|Goal||Implementing a large matrix-matrix multiplication on FPGA|
|Approach||Using divide-and-conquer techniques to describe the matrix multiplication algorithm and then using SDSoC for high-level synthesis|
|Benefits||High-performance implementation, short time-to-market design|
|Credit||This work has been done under the ENPOWER project (funded by EPSRC) at the University of Bristol.|
Matrix multiplication is one of the operators that have a wide range of applications in image processing, scientific computing, simulation, robotics, and so on. Therefore, providing a fast speed implementation using CPU, GPU or FPGA has always been a challenge.
Here, I briefly explain how to implement this operator on FPGA.
As FPGAs have limited resources in terms of internal memory or logics, transferring all the data to an FPGA and then performing the multiplication is not possible. Therefore, the FPGA should collaborate with the main memory to complete the task. However, the low latency of the data access in the main memory is the main bottleneck in this collaboration. To tackle this problem, the approach explained here tries to minimize this collaboration overhead.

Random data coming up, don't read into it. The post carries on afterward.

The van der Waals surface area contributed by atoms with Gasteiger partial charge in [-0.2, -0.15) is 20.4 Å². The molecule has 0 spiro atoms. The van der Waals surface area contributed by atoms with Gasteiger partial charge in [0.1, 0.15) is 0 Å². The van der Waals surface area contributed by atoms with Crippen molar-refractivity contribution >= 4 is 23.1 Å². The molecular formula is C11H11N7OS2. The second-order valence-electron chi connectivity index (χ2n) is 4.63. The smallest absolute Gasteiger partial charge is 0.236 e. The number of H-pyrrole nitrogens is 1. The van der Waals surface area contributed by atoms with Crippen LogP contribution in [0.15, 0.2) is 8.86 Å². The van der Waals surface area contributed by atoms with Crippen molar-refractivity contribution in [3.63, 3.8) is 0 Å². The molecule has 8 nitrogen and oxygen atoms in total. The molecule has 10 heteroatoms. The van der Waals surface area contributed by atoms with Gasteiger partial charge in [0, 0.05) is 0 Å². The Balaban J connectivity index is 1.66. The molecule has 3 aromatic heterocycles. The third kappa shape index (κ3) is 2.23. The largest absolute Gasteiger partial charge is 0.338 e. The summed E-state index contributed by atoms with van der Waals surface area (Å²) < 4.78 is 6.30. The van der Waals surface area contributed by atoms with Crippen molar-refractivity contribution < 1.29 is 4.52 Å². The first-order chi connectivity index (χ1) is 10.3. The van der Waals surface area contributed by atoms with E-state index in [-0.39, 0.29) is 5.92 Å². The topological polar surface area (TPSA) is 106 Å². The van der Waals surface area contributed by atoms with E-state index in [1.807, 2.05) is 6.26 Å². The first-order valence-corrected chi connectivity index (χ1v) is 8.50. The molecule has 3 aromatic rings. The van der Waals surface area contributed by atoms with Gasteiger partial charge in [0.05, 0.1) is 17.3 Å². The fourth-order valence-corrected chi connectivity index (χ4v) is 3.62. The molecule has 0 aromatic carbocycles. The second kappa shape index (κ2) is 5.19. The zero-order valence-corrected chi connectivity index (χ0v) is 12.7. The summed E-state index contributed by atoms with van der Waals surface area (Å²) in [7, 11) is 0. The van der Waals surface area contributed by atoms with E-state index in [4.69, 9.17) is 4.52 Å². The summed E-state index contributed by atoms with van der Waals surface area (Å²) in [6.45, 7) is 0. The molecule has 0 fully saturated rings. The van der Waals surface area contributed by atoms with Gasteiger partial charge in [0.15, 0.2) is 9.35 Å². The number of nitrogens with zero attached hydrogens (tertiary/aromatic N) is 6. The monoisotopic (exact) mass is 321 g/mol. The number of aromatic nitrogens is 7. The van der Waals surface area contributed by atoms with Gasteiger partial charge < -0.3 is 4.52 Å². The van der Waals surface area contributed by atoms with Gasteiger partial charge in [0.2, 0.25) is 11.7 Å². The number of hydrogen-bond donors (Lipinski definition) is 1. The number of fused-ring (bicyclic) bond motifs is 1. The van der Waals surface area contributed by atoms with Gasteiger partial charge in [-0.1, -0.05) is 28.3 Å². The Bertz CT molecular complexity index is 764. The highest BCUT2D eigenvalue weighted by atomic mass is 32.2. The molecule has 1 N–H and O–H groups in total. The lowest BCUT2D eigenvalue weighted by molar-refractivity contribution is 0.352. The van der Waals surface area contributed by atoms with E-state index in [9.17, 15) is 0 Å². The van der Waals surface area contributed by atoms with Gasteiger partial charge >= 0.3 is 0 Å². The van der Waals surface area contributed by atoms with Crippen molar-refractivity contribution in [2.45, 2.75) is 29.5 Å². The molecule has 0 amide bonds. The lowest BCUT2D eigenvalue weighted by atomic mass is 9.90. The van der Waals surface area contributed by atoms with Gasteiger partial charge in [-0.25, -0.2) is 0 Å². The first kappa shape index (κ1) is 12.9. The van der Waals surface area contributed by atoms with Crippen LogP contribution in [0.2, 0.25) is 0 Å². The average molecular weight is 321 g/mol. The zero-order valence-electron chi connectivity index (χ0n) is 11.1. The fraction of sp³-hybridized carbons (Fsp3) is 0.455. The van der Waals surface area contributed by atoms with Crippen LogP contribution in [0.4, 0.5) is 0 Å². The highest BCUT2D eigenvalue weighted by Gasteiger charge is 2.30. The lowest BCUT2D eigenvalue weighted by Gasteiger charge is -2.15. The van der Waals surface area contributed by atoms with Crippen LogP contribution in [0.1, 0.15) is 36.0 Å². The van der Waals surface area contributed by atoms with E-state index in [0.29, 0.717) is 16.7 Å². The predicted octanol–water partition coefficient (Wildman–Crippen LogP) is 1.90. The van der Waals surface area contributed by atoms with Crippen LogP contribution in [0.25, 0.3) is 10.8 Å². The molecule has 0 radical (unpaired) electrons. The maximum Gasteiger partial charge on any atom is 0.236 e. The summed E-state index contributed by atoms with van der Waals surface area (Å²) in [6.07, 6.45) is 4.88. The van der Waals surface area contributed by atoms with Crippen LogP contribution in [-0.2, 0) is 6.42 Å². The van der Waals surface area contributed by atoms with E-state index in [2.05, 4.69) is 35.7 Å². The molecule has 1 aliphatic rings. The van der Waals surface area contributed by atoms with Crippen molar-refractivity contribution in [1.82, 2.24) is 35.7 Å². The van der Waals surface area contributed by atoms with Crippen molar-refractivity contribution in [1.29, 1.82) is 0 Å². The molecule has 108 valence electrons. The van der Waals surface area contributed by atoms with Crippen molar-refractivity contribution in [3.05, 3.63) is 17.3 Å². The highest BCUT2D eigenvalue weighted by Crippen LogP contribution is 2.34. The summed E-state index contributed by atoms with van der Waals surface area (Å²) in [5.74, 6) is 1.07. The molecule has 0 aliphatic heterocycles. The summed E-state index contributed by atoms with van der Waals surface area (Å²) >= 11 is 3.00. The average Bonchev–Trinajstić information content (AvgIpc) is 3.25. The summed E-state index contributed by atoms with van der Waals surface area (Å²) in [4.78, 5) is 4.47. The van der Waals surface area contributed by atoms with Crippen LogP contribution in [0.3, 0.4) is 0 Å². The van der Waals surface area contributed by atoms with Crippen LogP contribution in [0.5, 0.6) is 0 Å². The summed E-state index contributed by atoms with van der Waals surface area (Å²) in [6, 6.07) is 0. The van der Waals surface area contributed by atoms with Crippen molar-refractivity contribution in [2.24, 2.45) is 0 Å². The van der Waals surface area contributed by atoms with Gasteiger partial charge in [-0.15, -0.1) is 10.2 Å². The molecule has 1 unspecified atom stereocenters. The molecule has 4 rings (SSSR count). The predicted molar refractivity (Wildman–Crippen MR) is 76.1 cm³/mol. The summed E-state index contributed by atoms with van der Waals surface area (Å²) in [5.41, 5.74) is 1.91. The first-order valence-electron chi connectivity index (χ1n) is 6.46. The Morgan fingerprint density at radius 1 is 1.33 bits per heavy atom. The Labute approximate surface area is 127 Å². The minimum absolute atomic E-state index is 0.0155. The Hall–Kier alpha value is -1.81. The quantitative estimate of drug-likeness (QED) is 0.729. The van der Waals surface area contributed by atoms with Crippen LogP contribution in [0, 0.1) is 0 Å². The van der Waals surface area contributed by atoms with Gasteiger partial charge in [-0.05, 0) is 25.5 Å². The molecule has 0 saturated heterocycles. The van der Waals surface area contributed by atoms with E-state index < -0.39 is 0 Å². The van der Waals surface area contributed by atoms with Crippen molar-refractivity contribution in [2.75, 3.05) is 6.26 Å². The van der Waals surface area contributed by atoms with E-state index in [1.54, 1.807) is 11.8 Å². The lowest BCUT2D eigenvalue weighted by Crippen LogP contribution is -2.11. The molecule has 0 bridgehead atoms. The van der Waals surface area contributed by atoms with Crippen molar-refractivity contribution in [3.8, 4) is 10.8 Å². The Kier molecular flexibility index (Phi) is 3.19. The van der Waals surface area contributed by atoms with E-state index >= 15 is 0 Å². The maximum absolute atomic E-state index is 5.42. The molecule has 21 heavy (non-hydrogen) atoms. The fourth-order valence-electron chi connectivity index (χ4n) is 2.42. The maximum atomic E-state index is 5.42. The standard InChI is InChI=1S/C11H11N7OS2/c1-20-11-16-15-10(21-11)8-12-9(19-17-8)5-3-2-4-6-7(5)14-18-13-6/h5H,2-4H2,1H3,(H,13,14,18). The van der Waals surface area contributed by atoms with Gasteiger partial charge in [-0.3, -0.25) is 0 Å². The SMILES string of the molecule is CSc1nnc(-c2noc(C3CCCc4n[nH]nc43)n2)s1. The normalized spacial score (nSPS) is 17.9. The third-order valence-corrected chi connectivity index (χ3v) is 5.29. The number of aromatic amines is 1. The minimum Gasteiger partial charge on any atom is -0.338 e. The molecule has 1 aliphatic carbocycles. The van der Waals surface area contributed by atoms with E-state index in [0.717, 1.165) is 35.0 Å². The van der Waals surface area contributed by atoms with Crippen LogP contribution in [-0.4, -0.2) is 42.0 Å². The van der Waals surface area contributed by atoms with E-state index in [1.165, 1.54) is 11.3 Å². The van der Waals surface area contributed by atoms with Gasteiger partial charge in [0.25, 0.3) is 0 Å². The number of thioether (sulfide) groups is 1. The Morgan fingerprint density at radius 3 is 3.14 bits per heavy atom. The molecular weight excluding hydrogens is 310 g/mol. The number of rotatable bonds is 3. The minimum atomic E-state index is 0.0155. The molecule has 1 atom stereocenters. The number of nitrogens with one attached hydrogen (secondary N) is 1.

The key idea is using the divide-and-conquer technique. The following figure shows this approach by horizontally and vertically dividing matrix A and B, respectively.
The execution times of running this implementation on the Zynq in two different modes, standalone and under Linux are shown in the following figures.
The source code of this implementation can be found here.